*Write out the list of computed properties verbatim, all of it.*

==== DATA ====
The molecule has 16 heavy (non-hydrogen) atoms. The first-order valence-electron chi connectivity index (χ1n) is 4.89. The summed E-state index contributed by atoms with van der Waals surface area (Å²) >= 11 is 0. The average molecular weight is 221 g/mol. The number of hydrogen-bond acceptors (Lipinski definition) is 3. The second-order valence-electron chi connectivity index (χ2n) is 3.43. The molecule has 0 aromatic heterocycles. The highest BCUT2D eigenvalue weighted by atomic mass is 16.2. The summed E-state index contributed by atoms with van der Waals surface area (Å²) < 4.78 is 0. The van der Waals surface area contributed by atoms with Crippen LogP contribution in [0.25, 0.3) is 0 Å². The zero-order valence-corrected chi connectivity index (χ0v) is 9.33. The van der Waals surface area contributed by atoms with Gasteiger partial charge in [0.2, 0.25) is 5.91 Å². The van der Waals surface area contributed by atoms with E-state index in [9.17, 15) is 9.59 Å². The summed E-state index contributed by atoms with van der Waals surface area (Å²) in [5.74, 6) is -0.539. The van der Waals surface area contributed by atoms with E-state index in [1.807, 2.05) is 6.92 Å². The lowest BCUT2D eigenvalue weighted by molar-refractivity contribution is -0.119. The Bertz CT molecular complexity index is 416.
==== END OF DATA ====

The molecule has 16 heavy (non-hydrogen) atoms. The first-order valence-electron chi connectivity index (χ1n) is 4.89. The summed E-state index contributed by atoms with van der Waals surface area (Å²) >= 11 is 0. The average molecular weight is 221 g/mol. The number of hydrogen-bond acceptors (Lipinski definition) is 3. The second-order valence-electron chi connectivity index (χ2n) is 3.43. The molecule has 0 aromatic heterocycles. The highest BCUT2D eigenvalue weighted by atomic mass is 16.2. The summed E-state index contributed by atoms with van der Waals surface area (Å²) < 4.78 is 0. The van der Waals surface area contributed by atoms with Crippen LogP contribution in [0.25, 0.3) is 0 Å². The zero-order valence-corrected chi connectivity index (χ0v) is 9.33. The van der Waals surface area contributed by atoms with Gasteiger partial charge in [0.2, 0.25) is 5.91 Å². The van der Waals surface area contributed by atoms with E-state index in [9.17, 15) is 9.59 Å². The summed E-state index contributed by atoms with van der Waals surface area (Å²) in [5.74, 6) is -0.539. The van der Waals surface area contributed by atoms with E-state index in [1.807, 2.05) is 6.92 Å². The lowest BCUT2D eigenvalue weighted by molar-refractivity contribution is -0.119. The Bertz CT molecular complexity index is 416.